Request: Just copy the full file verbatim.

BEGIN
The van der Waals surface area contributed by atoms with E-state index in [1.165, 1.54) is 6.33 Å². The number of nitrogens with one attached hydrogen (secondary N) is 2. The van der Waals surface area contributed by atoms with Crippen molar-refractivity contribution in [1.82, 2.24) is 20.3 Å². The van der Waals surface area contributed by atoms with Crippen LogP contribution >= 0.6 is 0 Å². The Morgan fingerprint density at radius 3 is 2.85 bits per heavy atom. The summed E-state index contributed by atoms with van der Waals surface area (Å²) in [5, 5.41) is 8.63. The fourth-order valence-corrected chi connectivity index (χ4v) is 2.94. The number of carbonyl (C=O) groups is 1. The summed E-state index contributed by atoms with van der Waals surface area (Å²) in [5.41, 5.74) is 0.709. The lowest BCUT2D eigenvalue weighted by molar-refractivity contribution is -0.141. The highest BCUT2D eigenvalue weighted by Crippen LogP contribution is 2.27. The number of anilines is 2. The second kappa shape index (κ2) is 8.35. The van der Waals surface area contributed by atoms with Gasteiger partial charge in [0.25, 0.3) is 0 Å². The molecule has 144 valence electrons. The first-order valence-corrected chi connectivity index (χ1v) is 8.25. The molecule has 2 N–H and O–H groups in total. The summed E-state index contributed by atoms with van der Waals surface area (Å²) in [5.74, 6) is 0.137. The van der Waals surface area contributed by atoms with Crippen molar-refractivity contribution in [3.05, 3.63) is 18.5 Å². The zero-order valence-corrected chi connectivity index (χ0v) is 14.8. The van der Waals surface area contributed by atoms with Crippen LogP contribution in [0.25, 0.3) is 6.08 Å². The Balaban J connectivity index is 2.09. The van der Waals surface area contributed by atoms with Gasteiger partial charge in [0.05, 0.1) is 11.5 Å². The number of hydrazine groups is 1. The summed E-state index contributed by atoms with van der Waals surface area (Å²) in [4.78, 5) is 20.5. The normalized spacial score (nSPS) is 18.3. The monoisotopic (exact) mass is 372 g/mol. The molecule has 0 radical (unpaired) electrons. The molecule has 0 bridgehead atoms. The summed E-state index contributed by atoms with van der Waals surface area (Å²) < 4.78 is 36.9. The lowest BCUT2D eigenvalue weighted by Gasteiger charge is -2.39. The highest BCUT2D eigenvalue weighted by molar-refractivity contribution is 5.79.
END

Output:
The van der Waals surface area contributed by atoms with E-state index in [1.165, 1.54) is 6.33 Å². The number of nitrogens with one attached hydrogen (secondary N) is 2. The van der Waals surface area contributed by atoms with Crippen molar-refractivity contribution in [1.82, 2.24) is 20.3 Å². The van der Waals surface area contributed by atoms with Crippen LogP contribution >= 0.6 is 0 Å². The Morgan fingerprint density at radius 3 is 2.85 bits per heavy atom. The summed E-state index contributed by atoms with van der Waals surface area (Å²) in [5, 5.41) is 8.63. The fourth-order valence-corrected chi connectivity index (χ4v) is 2.94. The number of carbonyl (C=O) groups is 1. The summed E-state index contributed by atoms with van der Waals surface area (Å²) in [5.41, 5.74) is 0.709. The lowest BCUT2D eigenvalue weighted by molar-refractivity contribution is -0.141. The highest BCUT2D eigenvalue weighted by Crippen LogP contribution is 2.27. The number of anilines is 2. The second kappa shape index (κ2) is 8.35. The van der Waals surface area contributed by atoms with Gasteiger partial charge in [0.25, 0.3) is 0 Å². The molecule has 144 valence electrons. The first-order valence-corrected chi connectivity index (χ1v) is 8.25. The molecule has 2 N–H and O–H groups in total. The summed E-state index contributed by atoms with van der Waals surface area (Å²) in [5.74, 6) is 0.137. The van der Waals surface area contributed by atoms with Crippen molar-refractivity contribution in [3.05, 3.63) is 18.5 Å². The zero-order valence-corrected chi connectivity index (χ0v) is 14.8. The van der Waals surface area contributed by atoms with Crippen LogP contribution in [0.25, 0.3) is 6.08 Å². The Balaban J connectivity index is 2.09. The van der Waals surface area contributed by atoms with Gasteiger partial charge in [0.05, 0.1) is 11.5 Å². The number of hydrazine groups is 1. The summed E-state index contributed by atoms with van der Waals surface area (Å²) in [4.78, 5) is 20.5. The normalized spacial score (nSPS) is 18.3. The monoisotopic (exact) mass is 372 g/mol. The molecule has 0 radical (unpaired) electrons. The molecule has 0 bridgehead atoms. The summed E-state index contributed by atoms with van der Waals surface area (Å²) < 4.78 is 36.9. The lowest BCUT2D eigenvalue weighted by Gasteiger charge is -2.39. The highest BCUT2D eigenvalue weighted by molar-refractivity contribution is 5.79.